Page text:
Since its inception, the U.S. government’s Occupational Safety & Health Administration (OSHA) has been concerned with regulating food industry safety from many different directions. However, it was only in the 1990s that the federal agency brought its regulatory powers down hard in a new area: Process Safety Management (PSM). In turn, PSM’s impact continues to resonate throughout wide-ranging industry sectors, with food and beverage being no exception.
Shifting Gears in Safety Focus
OSHA’s creation and implementation of PSM was a bold move in a new direction. Not targeting the processing, distribution, or retail sales of food and the risks involved with these different stages, PSM charted its own course. It is all about the use, storage, manufacturing, or handling of highly hazardous chemicals (HHCs). And OSHA drew an important distinction in not addressing low-chemical exposure.
What triggered this sudden attention to HHCs? As is often the case, disasters make more of a statement than numerous proposals, speeches, and lobbying combined. In a relatively short time period, there were several chemical explosions that resulted in death and injury. Union Carbide’s 1984 methylisocyanate gas leak, which killed approximately 2,000 people in Bhopal, India, was the most notable. Because of this and other U.S. incidents, OSHA has vowed to never let these kinds of chemical accidents happen again, at least in its national jurisdiction.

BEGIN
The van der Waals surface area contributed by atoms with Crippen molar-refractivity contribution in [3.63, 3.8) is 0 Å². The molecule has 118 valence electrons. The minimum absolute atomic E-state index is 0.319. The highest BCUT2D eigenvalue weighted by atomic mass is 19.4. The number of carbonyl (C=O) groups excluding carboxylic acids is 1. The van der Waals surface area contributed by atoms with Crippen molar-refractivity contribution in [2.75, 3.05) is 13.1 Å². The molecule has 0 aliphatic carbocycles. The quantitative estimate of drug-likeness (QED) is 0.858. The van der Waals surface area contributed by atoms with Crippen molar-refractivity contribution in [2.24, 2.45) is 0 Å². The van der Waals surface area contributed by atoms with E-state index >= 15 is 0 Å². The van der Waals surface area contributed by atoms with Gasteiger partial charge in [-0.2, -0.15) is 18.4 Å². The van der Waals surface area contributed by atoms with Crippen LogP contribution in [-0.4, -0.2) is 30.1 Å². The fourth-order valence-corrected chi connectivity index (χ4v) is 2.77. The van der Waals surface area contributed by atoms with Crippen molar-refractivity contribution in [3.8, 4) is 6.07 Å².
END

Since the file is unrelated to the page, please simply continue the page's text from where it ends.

Getting Down to Business with PSM
PSM’s goal is to prevent the release of toxic, reactive, flammable, or explosive chemicals. HHCs represent the potential for a catastrophic event at or above the threshold quantity (TQ). In the food and beverage industry, the chemical of overriding importance is anhydrous ammonia, with a 10,000-pound TQ as being a “covered facility” under PSM regulations. However, walking a somewhat fine line, OSHA’s enforcement policy is to not cite companies for violations if stored flammable liquids in atmospheric tanks are connected to a process. That is, unless the process outside of the storage amount contains more than 10,000 pounds of the substance.